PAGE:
And in the next room, I heard the voice of Earl Nightingale, known at the time as the dean of personal motivation. He was on 900 radio stations around the world, and what he said that day will forever resonate with me. He said, “If you will spend one extra hour each day studying your chosen field, you’ll be a national expert in that field in five years or less”. That hit me like a tornado, it rearranged everything in my life.

I started doing the math, an hour extra a day, say five days a week, 50 weeks a year, that’s 1250 hours over five years. If I spend, me just ordinary me, 1250 hours studying one subject, wow! I could actually be a national expert. What I want to be an expert at? It was not urban renewal. And then it occurred to me a few weeks later, I want to do what that guy on the radio’s doing. But I had no idea what that was. I just knew it felt right to get into the field of human development. I thought we’ll see, an hour a day, I am a government clerk. I’ve got eight hours a day. I could do this by Thursday.

And then I started thinking about what he’d said and I took him seriously, an hour a day. I focused, well I thought I was kind of behind the game, so I needed two hours, and three and four and five. So I over compensated and I became fanatical about the field of human development. And in that five year period I went from being a government clerk with very little aspiration to being a full-time speaker and trainer. In two years, that was 1972, in 1974 I started buying Earl Nightingale’s training materials and selling them to businesses.

By 1984, his company was selling my training materials worldwide. They sold $3.5 million worth of one of my first audio albums. In the first two years it was out. I was blown away. His formula works, and I’ve seen it work for hundreds and even thousands of people in the many many years since that time that I’ve been sharing that massage.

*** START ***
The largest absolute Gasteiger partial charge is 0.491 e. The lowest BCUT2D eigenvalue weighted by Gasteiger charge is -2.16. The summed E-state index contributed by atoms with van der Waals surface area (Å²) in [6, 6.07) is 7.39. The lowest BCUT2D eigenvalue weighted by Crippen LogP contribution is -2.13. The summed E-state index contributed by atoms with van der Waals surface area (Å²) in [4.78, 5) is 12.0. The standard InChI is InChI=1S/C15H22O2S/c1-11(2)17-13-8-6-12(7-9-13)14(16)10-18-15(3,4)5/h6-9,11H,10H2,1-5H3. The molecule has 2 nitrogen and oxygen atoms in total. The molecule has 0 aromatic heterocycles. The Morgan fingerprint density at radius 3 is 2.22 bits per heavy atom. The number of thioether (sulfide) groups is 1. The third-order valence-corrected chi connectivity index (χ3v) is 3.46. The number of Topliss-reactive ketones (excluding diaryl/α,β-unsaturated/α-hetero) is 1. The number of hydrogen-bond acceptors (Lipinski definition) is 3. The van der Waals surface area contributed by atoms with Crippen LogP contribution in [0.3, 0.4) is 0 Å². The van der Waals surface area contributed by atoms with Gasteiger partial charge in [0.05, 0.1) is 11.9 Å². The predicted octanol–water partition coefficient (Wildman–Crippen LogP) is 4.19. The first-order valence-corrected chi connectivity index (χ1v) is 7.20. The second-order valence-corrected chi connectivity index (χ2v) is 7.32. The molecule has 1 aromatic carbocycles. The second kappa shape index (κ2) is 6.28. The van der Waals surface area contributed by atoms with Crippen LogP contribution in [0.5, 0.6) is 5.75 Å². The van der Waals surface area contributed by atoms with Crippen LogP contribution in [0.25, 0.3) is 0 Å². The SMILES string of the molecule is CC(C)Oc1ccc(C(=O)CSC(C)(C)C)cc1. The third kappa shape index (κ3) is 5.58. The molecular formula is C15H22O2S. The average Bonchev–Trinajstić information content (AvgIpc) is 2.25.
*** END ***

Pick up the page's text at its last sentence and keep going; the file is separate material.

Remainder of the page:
Think about that. If you were to focus one – well, you here at TED audience, if you were to focus half an hour a day extra, just beyond the TED talk that you always watch, right, every day, okay, beyond that, if you were to focus half an hour of study on one field of endeavor for five consecutive years, you’d not only transform you, you’d transform the world around you. And we collectively would transform the world as we know it today.

You and I were born with the gift to make this a better place. Even if we didn’t improve, we can make the world better right now. We can encourage people, compliment people. We could solve problems, we could pick up trash, we could fix things, we could bring new ideas. But as you grow you become a bigger source for the rest of life to express itself through you. You were put here for a reason. It’s contained in that acorn. So nurture your nature, figure out first off, I am valuable, accept that. I want to know who I am and I want to know how I operate, and how can I understand me better.

And then I want to nurture that nature. I want to apply myself in the world and put myself to work in such ways that the rest of the world says, well, that’s cool. If he or she can do it, I could probably do it. I wonder how they did it. And then we start spreading that and the ripple goes worldwide. So ask yourself every day, how would the person I’d like to be. Do the things I am about to do.

Thank you.